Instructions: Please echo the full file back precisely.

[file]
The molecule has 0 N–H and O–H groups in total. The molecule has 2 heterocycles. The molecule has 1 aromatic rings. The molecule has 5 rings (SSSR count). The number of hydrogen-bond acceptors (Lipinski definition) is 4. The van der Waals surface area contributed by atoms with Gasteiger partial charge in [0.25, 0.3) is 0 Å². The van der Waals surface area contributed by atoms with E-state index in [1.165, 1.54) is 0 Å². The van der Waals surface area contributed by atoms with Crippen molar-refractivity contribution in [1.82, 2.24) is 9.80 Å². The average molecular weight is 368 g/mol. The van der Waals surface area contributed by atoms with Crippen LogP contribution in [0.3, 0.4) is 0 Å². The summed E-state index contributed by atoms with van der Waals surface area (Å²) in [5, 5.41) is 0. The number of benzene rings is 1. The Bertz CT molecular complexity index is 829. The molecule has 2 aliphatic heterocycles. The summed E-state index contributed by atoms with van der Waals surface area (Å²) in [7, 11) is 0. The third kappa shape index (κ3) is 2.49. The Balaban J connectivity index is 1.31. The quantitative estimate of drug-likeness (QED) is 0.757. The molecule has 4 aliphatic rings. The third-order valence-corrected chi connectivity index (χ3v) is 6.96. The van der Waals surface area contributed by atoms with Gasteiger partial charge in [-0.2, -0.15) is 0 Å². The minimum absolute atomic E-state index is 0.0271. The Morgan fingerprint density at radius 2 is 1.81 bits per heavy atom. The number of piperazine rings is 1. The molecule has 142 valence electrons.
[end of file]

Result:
The molecule has 0 N–H and O–H groups in total. The molecule has 2 heterocycles. The molecule has 1 aromatic rings. The molecule has 5 rings (SSSR count). The number of hydrogen-bond acceptors (Lipinski definition) is 4. The van der Waals surface area contributed by atoms with Gasteiger partial charge in [0.25, 0.3) is 0 Å². The van der Waals surface area contributed by atoms with E-state index in [1.165, 1.54) is 0 Å². The van der Waals surface area contributed by atoms with Crippen molar-refractivity contribution in [1.82, 2.24) is 9.80 Å². The average molecular weight is 368 g/mol. The van der Waals surface area contributed by atoms with Crippen LogP contribution in [0.3, 0.4) is 0 Å². The summed E-state index contributed by atoms with van der Waals surface area (Å²) in [5, 5.41) is 0. The number of benzene rings is 1. The Bertz CT molecular complexity index is 829. The molecule has 2 aliphatic heterocycles. The summed E-state index contributed by atoms with van der Waals surface area (Å²) in [7, 11) is 0. The third kappa shape index (κ3) is 2.49. The Balaban J connectivity index is 1.31. The quantitative estimate of drug-likeness (QED) is 0.757. The molecule has 4 aliphatic rings. The third-order valence-corrected chi connectivity index (χ3v) is 6.96. The van der Waals surface area contributed by atoms with Gasteiger partial charge in [-0.2, -0.15) is 0 Å². The minimum absolute atomic E-state index is 0.0271. The Morgan fingerprint density at radius 2 is 1.81 bits per heavy atom. The number of piperazine rings is 1. The molecule has 142 valence electrons.